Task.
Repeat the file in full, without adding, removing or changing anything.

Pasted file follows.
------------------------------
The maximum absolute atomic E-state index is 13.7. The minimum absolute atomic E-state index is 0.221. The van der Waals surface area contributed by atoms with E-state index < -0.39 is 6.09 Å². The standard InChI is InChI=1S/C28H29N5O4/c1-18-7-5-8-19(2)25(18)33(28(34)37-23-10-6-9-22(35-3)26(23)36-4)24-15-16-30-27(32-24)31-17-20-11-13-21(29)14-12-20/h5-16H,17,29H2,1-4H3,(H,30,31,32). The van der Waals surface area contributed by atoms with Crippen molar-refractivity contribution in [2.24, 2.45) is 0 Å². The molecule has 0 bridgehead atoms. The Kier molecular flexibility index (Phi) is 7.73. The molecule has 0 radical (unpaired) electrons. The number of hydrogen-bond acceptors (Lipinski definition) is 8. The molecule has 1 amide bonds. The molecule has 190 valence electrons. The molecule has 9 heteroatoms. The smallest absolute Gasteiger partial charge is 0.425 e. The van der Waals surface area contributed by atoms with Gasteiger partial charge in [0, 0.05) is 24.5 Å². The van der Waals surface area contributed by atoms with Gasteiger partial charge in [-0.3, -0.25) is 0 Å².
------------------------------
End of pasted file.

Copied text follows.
The maximum absolute atomic E-state index is 13.7. The minimum absolute atomic E-state index is 0.221. The van der Waals surface area contributed by atoms with E-state index < -0.39 is 6.09 Å². The standard InChI is InChI=1S/C28H29N5O4/c1-18-7-5-8-19(2)25(18)33(28(34)37-23-10-6-9-22(35-3)26(23)36-4)24-15-16-30-27(32-24)31-17-20-11-13-21(29)14-12-20/h5-16H,17,29H2,1-4H3,(H,30,31,32). The van der Waals surface area contributed by atoms with Crippen molar-refractivity contribution in [2.24, 2.45) is 0 Å². The molecule has 0 bridgehead atoms. The Kier molecular flexibility index (Phi) is 7.73. The molecule has 0 radical (unpaired) electrons. The number of hydrogen-bond acceptors (Lipinski definition) is 8. The molecule has 1 amide bonds. The molecule has 190 valence electrons. The molecule has 9 heteroatoms. The smallest absolute Gasteiger partial charge is 0.425 e. The van der Waals surface area contributed by atoms with Gasteiger partial charge in [0, 0.05) is 24.5 Å². The van der Waals surface area contributed by atoms with Gasteiger partial charge in [-0.3, -0.25) is 0 Å².